I do believe there are some bigger projects that are being held off until post-pandemic. The idea of starting a big project at a Fortune 500 company, we're getting those, but probably not as much as I think we'll get post-pandemic. I think when people come out of the pandemic, they'll say, ‘I want to get rid of every legacy piece of technology I've got and I've got to move into this world of agile, flexible systems that support all different kinds of work environments’.
I would say the one area that continues to be very strong on the finance side is planning, because people are under a lot of pressure to come up with new plans on a regular basis. I don't know how many times we've gone through a new planning cycle since the pandemic started, but it's such a fluid, challenging environment that it's putting a lot of pressure on planning and I think that is driving that need for Financials. And then another area where we're seeing strong acceptance is actually in the area of Scout RFP and procurement, because people are trying to get a handle on their supply chains and their costs during this environment. I think core accounting is going to have a pop post-pandemic.
A lot depends on which industry an organization is operating in, added Bhusri:
There are a number of companies that can weather the storm - retailers, tech companies - and as much as possible, they're trying to get back to some level of normal. Even though we know we're in frankly probably in the worst part of the pandemic, it just seems like [they] figured out how to work in the pandemic. Those conversations are very similar to what they were pre-pandemic and people are very focused on digital acceleration and getting to that that future state on the platform side.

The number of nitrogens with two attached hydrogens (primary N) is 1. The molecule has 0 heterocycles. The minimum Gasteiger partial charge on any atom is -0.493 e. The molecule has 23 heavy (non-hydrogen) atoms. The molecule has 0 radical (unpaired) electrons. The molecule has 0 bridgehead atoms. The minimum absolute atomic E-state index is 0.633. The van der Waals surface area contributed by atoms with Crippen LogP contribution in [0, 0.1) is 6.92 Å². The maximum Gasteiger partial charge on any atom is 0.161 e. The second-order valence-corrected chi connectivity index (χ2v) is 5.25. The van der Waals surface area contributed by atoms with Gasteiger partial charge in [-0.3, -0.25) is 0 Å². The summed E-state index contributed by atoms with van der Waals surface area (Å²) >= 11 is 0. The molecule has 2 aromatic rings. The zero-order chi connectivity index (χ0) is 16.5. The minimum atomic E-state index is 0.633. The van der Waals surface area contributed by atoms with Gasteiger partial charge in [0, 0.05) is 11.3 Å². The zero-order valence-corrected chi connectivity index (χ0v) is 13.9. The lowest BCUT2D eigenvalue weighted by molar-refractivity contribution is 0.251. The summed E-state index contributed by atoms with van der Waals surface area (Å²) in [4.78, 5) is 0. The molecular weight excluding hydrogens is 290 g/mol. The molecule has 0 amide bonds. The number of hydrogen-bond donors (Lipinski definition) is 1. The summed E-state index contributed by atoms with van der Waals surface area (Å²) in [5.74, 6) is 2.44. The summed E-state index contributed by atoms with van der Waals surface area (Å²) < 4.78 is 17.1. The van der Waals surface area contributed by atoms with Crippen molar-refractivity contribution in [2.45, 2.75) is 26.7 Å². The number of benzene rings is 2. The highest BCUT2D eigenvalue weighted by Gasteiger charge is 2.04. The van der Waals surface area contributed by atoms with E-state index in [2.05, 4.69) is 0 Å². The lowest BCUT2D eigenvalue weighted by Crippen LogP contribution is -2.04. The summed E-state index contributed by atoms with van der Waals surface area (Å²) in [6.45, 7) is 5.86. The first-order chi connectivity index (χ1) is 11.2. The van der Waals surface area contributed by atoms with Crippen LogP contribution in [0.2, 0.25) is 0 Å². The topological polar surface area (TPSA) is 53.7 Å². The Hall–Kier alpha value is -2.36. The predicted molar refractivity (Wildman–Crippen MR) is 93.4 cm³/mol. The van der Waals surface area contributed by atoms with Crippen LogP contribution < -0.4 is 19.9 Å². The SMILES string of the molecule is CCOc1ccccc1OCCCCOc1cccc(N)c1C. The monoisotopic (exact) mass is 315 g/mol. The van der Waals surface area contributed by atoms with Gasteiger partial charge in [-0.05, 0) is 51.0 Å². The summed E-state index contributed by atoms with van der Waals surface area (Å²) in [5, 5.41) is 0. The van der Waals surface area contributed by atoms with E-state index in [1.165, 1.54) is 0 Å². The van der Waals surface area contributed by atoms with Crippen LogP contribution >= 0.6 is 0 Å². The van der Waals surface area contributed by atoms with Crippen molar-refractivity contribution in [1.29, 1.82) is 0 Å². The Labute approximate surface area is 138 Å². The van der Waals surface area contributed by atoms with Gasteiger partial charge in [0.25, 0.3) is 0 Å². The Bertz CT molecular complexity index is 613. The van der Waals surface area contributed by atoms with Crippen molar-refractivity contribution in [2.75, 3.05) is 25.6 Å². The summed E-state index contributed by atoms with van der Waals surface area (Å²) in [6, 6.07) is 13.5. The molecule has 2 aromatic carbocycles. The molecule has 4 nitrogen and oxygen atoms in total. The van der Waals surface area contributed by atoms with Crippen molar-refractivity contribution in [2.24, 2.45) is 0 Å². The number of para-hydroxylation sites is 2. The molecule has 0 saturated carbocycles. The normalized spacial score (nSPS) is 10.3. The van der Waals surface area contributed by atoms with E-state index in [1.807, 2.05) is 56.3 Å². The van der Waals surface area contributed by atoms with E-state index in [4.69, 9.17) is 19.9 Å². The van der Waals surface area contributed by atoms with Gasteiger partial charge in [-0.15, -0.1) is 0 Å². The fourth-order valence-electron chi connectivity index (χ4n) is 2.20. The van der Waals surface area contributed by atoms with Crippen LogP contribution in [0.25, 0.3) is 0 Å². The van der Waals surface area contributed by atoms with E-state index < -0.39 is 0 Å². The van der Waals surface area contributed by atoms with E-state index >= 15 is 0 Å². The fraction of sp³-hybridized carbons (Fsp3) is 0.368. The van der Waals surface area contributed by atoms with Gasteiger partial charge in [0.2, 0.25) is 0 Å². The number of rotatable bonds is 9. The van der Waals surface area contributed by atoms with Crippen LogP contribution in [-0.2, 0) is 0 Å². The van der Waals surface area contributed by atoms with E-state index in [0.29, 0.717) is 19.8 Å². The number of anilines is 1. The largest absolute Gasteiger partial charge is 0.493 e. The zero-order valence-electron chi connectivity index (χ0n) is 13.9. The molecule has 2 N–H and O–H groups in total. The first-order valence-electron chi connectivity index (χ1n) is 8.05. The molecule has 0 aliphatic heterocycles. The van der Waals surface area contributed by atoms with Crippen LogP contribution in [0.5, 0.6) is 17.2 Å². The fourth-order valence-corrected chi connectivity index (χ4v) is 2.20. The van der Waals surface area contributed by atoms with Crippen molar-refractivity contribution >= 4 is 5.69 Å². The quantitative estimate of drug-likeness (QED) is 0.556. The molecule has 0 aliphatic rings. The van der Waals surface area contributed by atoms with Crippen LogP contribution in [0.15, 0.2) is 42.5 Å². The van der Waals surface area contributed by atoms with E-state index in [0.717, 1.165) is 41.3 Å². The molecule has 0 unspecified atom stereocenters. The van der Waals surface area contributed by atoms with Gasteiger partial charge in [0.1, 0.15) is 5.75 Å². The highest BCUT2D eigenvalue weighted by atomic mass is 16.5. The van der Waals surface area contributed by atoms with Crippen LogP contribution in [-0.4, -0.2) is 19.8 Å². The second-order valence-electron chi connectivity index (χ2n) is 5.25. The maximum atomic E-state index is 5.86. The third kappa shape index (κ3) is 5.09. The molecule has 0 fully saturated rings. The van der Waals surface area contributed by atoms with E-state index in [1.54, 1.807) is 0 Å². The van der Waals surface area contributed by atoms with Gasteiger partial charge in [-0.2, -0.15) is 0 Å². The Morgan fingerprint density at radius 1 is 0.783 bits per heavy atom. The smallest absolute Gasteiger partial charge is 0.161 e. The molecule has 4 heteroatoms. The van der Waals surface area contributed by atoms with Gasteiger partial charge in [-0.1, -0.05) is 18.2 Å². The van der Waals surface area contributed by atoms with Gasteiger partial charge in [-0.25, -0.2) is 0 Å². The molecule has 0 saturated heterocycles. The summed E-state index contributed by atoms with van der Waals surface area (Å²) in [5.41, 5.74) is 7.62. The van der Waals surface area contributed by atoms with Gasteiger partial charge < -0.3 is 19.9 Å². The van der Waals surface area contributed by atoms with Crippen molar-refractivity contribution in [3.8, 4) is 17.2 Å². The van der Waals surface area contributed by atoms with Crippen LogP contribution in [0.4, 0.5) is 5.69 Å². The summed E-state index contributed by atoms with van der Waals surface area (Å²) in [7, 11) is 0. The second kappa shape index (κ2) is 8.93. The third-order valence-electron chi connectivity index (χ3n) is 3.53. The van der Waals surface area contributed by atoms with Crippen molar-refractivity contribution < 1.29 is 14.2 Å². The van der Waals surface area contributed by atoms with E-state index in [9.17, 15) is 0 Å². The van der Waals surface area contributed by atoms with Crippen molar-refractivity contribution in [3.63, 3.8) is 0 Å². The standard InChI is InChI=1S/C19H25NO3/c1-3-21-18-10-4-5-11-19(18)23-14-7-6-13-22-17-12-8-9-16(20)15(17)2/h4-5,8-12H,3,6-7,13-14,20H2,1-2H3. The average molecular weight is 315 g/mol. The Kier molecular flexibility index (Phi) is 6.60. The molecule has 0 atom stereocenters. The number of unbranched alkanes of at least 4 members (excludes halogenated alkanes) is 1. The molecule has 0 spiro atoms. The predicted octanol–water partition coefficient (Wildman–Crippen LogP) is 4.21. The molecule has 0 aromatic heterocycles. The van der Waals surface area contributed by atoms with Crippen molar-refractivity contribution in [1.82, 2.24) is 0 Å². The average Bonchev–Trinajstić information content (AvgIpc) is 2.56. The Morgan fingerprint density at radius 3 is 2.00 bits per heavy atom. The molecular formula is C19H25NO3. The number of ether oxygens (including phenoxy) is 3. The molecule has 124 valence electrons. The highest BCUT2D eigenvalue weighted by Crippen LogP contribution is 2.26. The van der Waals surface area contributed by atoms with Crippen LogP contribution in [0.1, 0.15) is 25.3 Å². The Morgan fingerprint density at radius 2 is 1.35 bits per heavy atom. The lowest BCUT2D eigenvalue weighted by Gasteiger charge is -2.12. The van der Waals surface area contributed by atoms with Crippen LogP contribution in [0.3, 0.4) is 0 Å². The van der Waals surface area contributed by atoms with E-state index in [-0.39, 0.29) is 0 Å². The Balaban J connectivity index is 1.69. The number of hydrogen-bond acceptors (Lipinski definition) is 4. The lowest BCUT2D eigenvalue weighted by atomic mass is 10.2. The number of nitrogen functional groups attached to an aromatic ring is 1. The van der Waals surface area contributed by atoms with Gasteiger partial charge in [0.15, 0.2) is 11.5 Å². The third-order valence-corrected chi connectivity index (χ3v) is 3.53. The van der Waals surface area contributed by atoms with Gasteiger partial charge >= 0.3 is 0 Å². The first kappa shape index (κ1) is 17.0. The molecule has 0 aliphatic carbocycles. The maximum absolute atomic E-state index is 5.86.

But then we do have customers who are really being impacted by COVID, whether they're in hospitality or transportation, and for them, they're still on the sidelines. I think there'll be a few outliers here or there, but I think the best way to look at it is the world is trying to get back to normal, but there's a couple of sectors that are having a hard time getting back to normal.
And that contributes to some inevitable uncertainty around next year and through to 2022. As Bhusri noted, vaccines appear to be on the horizon which should go some way to achieving what Fernandez characterized as a desire among Workday reps to get back in front of the customers in person. But the latter was left to strike a note of pragmatic caution when he said:
Our comparisons get tougher starting in Q4 and we don’t expect a 50%-plus growth to persist going forward. But we still see significant opportunity to drive meaningful growth from a winning installed-based sales team for many years to come.
As we head into Q4, we remain cautiously optimistic. We continue to face near-term impacts to the net new business, particularly in certain industries. So, we have seen a strength in the store-base team help partially offset this and we are encouraged by improvements in our pipeline.
As we prepare for next year, we are increasing the pace of our sales and marketing investment. We believe now is the time to do so because we see a meaningful opportunity on the other side of COVID and we are investing now to capitalize on that opportunity.
A strong end to calendar 2020, a year we'll all be happy to see the back of. Momentum is still there among customers and prospects, albeit tempered by pandemic considerations, and while the pipeline isn’t, as Fernandez noted, running at pre-COVID rates, Workday continues to rack up progress and traction in its markets. The note of caution struck by both co-CEOs about the ongoing uncertainties in 2021 through to 2022 is sensible given that decision lead times in the enterprise space are still lengthy, despite the much-vaunted acceleration of transformation programs that we hear about from all sides at present. There are still a lot of unknowns to be dealt with by everyone in the coming months, but Workday goes into calendar 2021 in good shape.